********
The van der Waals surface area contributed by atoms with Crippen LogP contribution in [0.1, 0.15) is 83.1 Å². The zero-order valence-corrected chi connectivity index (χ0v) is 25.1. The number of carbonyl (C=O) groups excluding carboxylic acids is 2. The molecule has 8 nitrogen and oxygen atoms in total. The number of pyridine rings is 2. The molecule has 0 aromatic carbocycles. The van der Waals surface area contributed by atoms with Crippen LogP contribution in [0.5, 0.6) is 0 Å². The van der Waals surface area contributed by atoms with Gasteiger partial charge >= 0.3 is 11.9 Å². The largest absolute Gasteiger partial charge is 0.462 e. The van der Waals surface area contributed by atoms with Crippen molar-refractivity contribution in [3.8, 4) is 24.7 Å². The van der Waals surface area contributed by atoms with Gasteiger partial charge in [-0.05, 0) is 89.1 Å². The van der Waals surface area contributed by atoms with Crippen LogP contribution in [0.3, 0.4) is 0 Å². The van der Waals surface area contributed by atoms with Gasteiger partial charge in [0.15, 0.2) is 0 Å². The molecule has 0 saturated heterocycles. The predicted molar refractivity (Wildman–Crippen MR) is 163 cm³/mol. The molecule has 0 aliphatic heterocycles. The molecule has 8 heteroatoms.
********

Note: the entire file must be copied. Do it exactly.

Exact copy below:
The van der Waals surface area contributed by atoms with Crippen LogP contribution in [0.1, 0.15) is 83.1 Å². The zero-order valence-corrected chi connectivity index (χ0v) is 25.1. The number of carbonyl (C=O) groups excluding carboxylic acids is 2. The molecule has 8 nitrogen and oxygen atoms in total. The number of pyridine rings is 2. The molecule has 0 aromatic carbocycles. The van der Waals surface area contributed by atoms with Crippen LogP contribution in [0.5, 0.6) is 0 Å². The van der Waals surface area contributed by atoms with Gasteiger partial charge >= 0.3 is 11.9 Å². The largest absolute Gasteiger partial charge is 0.462 e. The van der Waals surface area contributed by atoms with Crippen molar-refractivity contribution in [3.8, 4) is 24.7 Å². The van der Waals surface area contributed by atoms with Gasteiger partial charge in [-0.05, 0) is 89.1 Å². The van der Waals surface area contributed by atoms with Crippen LogP contribution in [0.3, 0.4) is 0 Å². The van der Waals surface area contributed by atoms with Gasteiger partial charge in [0.15, 0.2) is 0 Å². The molecule has 0 saturated heterocycles. The predicted molar refractivity (Wildman–Crippen MR) is 163 cm³/mol. The molecule has 0 aliphatic heterocycles. The molecule has 8 heteroatoms.